Sniper's lawyer asks court to throw out conviction

May 12, 2009

RICHMOND, Va. (AP) -- Convicted Washington-area sniper John Allen Muhammad should never have been allowed to act as his own lawyer for part of his 2003 capital murder trial, his attorney said Tuesday in a federal appeals hearing.

Muhammad's conviction and death sentence should be thrown out because his trial lawyers failed to tell a judge that the mastermind of the 2002 shootings was too mentally impaired to represent himself, attorney Jonathan Sheldon said.

A lawyer for the state of Virginia argued that Muhammad's competency was never an issue in his trial for one of 10 killings committed by Muhammad and teenage accomplice Lee Boyd Malvo. Muhammad was sentenced to death, and Malvo is serving a life term for the shooting spree.

Muhammad represented himself for the first two days of his Virginia trial, making his own opening statement and questioning 18 witnesses before turning his defense over to court-appointed attorneys, who had warned him that serving as his own counsel would be a terrible mistake.


Sheldon, who is handling Muhammad's federal appeal, said the trial lawyers violated Muhammad's constitutional right to effective counsel by not telling the judge about their client's delusional statements and brain disorders stemming from childhood beatings.

"They had an absolute obligation under state law to hold a competency hearing," Sheldon told a three-judge panel of the 4th U.S. Circuit Court of Appeals.

Katherine Burnett, the state's senior assistant attorney general, argued that competency only became an issue in Muhammad's later Maryland trial and that his attorneys in the Virginia case did their duty in discouraging him from representing himself.

"It was a very foolish and unwise decision," she said. "But he wasn't incompetent."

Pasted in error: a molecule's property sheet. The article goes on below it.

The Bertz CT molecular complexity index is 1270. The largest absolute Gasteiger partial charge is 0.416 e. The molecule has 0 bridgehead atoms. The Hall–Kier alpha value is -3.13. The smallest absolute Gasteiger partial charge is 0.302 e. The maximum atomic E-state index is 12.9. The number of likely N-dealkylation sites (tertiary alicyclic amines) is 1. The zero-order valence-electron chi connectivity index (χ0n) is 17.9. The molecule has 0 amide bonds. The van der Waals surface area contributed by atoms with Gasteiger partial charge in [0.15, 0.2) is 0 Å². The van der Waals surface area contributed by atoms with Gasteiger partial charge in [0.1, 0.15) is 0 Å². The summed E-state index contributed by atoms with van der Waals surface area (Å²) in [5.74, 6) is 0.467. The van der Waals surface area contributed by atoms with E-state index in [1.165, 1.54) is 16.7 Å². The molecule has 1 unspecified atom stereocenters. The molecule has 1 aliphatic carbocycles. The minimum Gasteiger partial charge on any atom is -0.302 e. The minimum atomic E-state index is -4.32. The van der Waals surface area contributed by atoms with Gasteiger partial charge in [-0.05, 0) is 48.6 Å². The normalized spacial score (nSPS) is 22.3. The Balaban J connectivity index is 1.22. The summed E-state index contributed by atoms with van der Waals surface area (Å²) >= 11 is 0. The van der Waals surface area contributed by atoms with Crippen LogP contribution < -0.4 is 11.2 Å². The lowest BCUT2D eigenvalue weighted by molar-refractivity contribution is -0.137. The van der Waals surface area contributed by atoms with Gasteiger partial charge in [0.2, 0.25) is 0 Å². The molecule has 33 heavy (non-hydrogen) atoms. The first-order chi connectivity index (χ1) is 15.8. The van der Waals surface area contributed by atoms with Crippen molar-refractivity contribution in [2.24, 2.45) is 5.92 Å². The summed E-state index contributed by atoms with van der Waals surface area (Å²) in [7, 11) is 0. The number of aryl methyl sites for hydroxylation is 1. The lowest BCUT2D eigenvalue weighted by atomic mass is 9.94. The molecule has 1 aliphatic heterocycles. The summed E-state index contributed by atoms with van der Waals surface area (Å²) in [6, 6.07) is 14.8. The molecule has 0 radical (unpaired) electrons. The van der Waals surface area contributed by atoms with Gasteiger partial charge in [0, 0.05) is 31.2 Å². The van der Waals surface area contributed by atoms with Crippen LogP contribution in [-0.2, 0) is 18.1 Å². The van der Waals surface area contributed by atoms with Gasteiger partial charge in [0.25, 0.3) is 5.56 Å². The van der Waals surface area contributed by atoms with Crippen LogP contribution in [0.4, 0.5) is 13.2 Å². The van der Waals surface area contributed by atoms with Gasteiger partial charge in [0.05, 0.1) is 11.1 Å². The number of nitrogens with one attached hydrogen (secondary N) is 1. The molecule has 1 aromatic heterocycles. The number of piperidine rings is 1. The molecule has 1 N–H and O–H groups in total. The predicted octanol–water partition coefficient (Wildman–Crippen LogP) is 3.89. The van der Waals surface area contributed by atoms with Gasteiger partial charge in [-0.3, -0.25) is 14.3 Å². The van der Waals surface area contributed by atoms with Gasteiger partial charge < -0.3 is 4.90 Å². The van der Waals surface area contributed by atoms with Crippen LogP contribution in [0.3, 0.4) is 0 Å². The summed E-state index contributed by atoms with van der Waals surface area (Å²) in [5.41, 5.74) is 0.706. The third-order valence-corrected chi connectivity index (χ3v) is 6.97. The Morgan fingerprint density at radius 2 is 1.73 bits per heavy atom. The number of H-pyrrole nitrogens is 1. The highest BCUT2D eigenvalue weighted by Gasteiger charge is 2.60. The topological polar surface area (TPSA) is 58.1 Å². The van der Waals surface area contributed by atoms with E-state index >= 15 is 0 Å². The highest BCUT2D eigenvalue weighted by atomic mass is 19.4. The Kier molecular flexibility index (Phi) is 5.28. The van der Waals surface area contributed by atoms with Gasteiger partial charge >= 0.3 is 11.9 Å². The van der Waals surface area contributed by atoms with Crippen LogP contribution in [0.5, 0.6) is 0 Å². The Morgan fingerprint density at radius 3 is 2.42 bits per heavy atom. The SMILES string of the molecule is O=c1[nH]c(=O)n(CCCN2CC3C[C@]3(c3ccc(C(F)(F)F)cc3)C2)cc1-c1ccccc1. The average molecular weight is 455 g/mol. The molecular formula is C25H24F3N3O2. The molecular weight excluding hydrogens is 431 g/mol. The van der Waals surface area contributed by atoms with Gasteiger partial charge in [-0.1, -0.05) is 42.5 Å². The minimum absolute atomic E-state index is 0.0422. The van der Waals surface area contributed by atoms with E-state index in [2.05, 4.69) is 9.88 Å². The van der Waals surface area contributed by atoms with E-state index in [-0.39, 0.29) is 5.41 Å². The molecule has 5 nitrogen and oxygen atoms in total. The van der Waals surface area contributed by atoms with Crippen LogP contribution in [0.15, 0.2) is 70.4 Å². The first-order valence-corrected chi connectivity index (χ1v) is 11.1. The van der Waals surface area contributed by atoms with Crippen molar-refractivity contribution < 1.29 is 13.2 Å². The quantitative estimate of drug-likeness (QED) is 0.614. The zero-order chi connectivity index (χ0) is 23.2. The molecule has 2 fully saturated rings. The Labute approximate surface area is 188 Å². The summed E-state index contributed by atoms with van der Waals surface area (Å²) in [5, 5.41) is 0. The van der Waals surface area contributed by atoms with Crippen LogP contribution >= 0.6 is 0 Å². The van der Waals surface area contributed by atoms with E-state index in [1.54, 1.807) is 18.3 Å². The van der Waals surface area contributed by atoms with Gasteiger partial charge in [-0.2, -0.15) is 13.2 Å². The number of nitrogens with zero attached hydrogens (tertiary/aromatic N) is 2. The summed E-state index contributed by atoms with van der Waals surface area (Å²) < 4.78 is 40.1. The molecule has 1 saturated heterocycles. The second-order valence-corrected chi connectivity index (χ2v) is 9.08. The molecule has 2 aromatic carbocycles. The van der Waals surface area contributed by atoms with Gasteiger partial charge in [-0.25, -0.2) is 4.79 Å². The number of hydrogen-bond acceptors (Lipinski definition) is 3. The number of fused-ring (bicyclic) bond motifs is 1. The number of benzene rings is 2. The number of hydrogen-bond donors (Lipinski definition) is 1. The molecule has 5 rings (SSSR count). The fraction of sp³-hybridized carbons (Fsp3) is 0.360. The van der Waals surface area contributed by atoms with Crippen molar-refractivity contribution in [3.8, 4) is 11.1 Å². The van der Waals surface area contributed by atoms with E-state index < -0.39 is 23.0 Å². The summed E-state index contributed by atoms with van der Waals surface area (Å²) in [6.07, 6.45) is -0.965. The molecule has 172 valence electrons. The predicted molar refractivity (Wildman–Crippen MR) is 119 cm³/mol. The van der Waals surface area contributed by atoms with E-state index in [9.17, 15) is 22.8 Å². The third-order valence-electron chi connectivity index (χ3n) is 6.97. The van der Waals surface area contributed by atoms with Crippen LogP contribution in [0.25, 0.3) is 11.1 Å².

She said the attorneys' interactions with Muhammad made them best equipped to determine whether he could assist in his own defense and understand the proceedings, so their handling of the matter could not be considered unreasonable.

Judge Roger Gregory seemed skeptical of Burnett's argument, offering this hypothetical: If an attorney saw his client licking the floor of his cell, and then the client asked to represent himself, wouldn't the attorney be obligated to tell the judge what he had witnessed?

U.S. District Judge Liam O'Grady ruled last year that there was no evidence Muhammad was incompetent and unable to represent himself in his trial for the murder of Dean Meyers in Prince William County.

"Muhammad was highly lucid and coherent during trial," O'Grady wrote.

In all, 10 people were killed were in four states, including Alabama and Louisiana before the pair moved on to Virginia, Maryland and the District of Columbia for a rampage that terrified residents of the D.C. region. Six people also were wounded.

Muhammad also raised two other issues in his Virginia appeal. He claimed the prosecution withheld crucial evidence, including an FBI profiler's report that the shootings were probably the work of a lone gunman, and that the judge improperly refused to allow testimony by Muhammad's mental health expert.

The appeals court touched on those issues only briefly during the 90-minute hearing.

The court usually takes a few weeks to a few months to issue a ruling.

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